So, where do things stand? Relations between the governments of the U.S. and Venezuela are toxic but we continue to have a very robust trade relationship. The importance of that trade relationship to the two countries, however, is very different.  Although Venezuela is still the fourth largest foreign supplier of crude to the U.S., Venezuela’s importance to the United States has been declining as U.S. production has increased and other suppliers, especially Canada, have increased production.   Venezuela, on the other hand, continues to depend heavily on sales to the U.S. notwithstanding on-going efforts to develop other markets, especially China.  Estimates of Venezuela’s reserves have been periodically revised upward in recent years and OPEC now says that Venezuela has the largest proven conventional reserves in the world.  Venezuelan production, however, has never recovered from a general strike early in the new century.  Overall, the economy is a mess.  Inflation has been over 20% annually for most of the last four years. Blackouts and brownouts are common and electricity rationing is periodically imposed to relieve stress on a neglected national power grid.  Shortages of basic staples are widespread. And the country has become a net importer of food.  Violent crime is rampant.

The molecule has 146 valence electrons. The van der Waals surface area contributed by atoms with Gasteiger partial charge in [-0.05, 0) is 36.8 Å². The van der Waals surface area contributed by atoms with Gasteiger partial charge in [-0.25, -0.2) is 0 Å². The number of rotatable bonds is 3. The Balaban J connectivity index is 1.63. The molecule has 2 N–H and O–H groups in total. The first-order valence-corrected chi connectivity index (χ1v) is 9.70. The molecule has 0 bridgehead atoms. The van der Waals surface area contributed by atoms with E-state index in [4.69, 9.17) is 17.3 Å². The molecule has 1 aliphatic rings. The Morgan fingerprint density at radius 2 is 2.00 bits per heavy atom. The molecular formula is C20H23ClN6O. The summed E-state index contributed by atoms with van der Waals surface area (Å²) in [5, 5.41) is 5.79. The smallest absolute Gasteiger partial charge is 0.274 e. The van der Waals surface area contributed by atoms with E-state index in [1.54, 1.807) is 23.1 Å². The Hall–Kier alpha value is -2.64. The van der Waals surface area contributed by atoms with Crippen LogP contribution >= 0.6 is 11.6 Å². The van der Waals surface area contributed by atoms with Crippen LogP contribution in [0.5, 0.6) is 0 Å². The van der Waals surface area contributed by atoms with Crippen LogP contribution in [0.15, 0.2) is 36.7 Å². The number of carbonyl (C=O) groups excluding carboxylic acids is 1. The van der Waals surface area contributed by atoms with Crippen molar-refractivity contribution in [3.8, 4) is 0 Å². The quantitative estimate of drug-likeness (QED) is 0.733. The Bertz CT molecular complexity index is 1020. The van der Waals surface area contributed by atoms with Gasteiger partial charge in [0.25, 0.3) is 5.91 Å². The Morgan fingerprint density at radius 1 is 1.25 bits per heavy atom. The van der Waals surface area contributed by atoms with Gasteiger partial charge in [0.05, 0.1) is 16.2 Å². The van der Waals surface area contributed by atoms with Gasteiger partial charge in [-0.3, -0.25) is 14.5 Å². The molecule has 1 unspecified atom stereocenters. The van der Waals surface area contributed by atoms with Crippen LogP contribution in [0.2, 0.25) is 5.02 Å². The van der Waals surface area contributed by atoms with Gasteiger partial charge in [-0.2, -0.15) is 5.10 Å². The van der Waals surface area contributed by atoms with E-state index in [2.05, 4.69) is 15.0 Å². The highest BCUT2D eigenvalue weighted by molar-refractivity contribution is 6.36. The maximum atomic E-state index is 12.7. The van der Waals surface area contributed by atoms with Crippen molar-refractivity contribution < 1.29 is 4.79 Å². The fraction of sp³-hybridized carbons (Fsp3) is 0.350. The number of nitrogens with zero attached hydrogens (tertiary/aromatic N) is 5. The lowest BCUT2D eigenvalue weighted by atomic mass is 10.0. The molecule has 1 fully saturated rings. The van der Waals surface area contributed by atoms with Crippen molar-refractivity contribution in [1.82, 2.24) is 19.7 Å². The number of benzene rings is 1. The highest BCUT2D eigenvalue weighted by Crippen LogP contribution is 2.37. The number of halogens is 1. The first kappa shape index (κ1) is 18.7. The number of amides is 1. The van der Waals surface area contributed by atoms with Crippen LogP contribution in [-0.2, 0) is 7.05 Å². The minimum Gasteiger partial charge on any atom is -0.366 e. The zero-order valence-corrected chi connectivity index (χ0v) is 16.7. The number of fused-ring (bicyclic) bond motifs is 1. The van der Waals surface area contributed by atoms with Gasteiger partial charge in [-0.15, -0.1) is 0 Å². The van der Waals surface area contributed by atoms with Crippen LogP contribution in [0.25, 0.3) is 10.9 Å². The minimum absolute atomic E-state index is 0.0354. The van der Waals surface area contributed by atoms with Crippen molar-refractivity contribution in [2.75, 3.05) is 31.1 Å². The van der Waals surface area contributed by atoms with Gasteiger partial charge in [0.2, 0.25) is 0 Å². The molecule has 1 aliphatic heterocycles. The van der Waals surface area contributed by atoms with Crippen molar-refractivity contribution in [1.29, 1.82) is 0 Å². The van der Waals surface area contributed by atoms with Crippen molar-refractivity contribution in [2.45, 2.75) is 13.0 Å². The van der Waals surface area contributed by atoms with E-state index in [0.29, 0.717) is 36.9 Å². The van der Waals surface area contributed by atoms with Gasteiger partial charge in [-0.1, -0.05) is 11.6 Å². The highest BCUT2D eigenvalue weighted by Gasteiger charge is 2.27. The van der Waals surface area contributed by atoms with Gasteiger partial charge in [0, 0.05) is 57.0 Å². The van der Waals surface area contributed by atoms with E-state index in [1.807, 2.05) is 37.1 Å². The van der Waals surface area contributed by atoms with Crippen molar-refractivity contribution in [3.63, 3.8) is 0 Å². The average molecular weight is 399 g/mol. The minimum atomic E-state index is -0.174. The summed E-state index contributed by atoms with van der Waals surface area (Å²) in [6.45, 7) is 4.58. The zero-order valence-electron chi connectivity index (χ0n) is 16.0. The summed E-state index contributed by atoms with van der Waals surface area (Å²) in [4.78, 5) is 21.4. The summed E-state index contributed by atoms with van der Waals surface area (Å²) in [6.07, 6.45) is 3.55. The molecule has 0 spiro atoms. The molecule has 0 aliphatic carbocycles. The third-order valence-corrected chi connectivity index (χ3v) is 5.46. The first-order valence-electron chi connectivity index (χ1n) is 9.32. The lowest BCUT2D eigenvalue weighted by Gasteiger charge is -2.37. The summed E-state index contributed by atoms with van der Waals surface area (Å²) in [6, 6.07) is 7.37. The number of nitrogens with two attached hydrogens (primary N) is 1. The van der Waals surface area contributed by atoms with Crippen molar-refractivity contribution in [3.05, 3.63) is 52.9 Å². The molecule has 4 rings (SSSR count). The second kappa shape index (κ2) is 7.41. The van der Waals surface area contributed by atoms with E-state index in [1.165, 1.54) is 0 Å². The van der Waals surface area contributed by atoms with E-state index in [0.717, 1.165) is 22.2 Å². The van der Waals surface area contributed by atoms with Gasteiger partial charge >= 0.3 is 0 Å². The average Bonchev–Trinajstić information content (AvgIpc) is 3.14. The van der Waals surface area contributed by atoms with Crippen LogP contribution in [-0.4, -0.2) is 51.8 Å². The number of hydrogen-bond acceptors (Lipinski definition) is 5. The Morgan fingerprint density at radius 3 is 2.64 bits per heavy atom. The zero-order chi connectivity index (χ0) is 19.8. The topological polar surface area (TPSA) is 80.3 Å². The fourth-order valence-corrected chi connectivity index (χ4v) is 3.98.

In such circumstances, would the Chavistas risk making the bilateral relationship worse? It is hard to imagine but probably not impossible.  That said, for the foreseeable future, Venezuela will depend on oil receipts from the U.S. to keep the ship of state afloat. Until other markets are able to absorb a greater percentage of Venezuela’s heavy, sulfuric oil and pay full price or Venezuela’s production increases substantially, Venezuela will continue to sell to the U.S.  Just as importantly, we will likely continue to buy what they produce.  Might the relationship improve? Those who have faith in the power of common interests believe it is possible.  Moreover, during my tenure as ambassador, both the Bush administration and the Obama administration have emphasized that the U.S. would like to have a more productive, a more functional relationship with Venezuela.  I think this will be tough to achieve with a Chavista government.  Anti-Americanism is a core tenet of Chavez’s Bolivarian movement.  Tensions may ease from time to time but, as we have seen since Chavez’s death, but the antipathy of the Chavistas toward the U.S. is deeply established and never entirely absent.bluestar